The reason we live in a culture increasingly without faith is not because science has somehow disproved the unprovable, but because the white noise of secularism has removed the very stillness in which it might endure or be reborn.

From the moment I entered a church in my childhood, I understood that this place was different because it was so quiet.

this silence demarcated what we once understood as the sacred, marking a space beyond the secular world of noise and business and shopping.

The only place like it was the library, and the silence there also pointed to something beyond it — to the learning that required time and patience, to the pursuit of truth that left practical life behind.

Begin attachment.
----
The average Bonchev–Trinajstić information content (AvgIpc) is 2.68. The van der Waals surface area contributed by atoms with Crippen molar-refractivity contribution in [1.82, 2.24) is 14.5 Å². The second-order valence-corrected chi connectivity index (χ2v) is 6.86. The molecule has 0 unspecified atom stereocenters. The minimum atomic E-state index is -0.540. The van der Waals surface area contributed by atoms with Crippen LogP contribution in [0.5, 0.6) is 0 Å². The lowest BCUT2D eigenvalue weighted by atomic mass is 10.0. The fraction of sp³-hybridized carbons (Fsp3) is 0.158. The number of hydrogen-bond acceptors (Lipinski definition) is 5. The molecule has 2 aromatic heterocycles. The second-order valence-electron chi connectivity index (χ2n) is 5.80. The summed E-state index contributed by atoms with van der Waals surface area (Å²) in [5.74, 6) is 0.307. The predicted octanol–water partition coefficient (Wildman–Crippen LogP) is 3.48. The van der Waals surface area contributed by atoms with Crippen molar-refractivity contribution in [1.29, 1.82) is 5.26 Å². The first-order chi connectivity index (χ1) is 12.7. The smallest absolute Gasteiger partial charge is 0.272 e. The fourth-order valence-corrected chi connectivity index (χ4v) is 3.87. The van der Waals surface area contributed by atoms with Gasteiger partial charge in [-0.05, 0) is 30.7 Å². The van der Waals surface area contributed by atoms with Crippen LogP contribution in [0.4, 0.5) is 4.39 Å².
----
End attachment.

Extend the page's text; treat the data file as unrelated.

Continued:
Has our enslavement to dopamine — to the instant hits of validation that come with a well-crafted tweet or Snapchat streak — made us happier?

just as modern street lighting has slowly blotted the stars from the visible skies, so too have cars and planes and factories and flickering digital screens combined to rob us of a silence that was previously regarded as integral to the health of the human imagination.
technology  culture  internet  meditation  distraction  essay  attention  habit  reading  information  brain  silence  thinking  family  today 
september 2016 by aries1988
從Kindle電子書的Page Flip看兩種「脈絡」觀的典範更替 | Rocket Café 火箭科技評論